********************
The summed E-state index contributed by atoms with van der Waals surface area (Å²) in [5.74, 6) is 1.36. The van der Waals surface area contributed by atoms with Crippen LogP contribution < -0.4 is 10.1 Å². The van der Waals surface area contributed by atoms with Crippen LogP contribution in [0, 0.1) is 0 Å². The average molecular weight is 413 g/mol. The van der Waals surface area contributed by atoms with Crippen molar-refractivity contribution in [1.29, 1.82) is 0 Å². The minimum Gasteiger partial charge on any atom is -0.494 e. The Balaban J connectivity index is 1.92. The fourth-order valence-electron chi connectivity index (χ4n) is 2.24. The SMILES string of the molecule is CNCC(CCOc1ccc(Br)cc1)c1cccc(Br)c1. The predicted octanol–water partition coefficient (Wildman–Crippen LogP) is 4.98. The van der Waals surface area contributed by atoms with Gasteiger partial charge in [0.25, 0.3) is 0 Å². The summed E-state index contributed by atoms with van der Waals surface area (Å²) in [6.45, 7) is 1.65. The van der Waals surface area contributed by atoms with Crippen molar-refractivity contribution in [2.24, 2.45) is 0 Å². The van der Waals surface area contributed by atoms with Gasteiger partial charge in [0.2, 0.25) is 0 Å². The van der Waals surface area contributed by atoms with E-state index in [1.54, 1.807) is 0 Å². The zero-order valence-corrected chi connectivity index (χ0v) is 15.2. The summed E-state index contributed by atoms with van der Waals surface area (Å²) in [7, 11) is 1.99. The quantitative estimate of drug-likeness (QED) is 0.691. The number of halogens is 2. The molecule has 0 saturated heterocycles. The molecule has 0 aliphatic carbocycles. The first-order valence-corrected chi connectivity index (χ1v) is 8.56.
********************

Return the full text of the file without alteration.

The summed E-state index contributed by atoms with van der Waals surface area (Å²) in [5.74, 6) is 1.36. The van der Waals surface area contributed by atoms with Crippen LogP contribution < -0.4 is 10.1 Å². The van der Waals surface area contributed by atoms with Crippen LogP contribution in [0, 0.1) is 0 Å². The average molecular weight is 413 g/mol. The van der Waals surface area contributed by atoms with Crippen molar-refractivity contribution in [1.29, 1.82) is 0 Å². The minimum Gasteiger partial charge on any atom is -0.494 e. The Balaban J connectivity index is 1.92. The fourth-order valence-electron chi connectivity index (χ4n) is 2.24. The SMILES string of the molecule is CNCC(CCOc1ccc(Br)cc1)c1cccc(Br)c1. The predicted octanol–water partition coefficient (Wildman–Crippen LogP) is 4.98. The van der Waals surface area contributed by atoms with Gasteiger partial charge in [0.25, 0.3) is 0 Å². The summed E-state index contributed by atoms with van der Waals surface area (Å²) in [6.45, 7) is 1.65. The van der Waals surface area contributed by atoms with Crippen molar-refractivity contribution in [2.24, 2.45) is 0 Å². The van der Waals surface area contributed by atoms with Gasteiger partial charge in [0.2, 0.25) is 0 Å². The van der Waals surface area contributed by atoms with E-state index in [1.54, 1.807) is 0 Å². The zero-order valence-corrected chi connectivity index (χ0v) is 15.2. The summed E-state index contributed by atoms with van der Waals surface area (Å²) in [7, 11) is 1.99. The quantitative estimate of drug-likeness (QED) is 0.691. The number of halogens is 2. The molecule has 0 saturated heterocycles. The molecule has 0 aliphatic carbocycles. The first-order valence-corrected chi connectivity index (χ1v) is 8.56.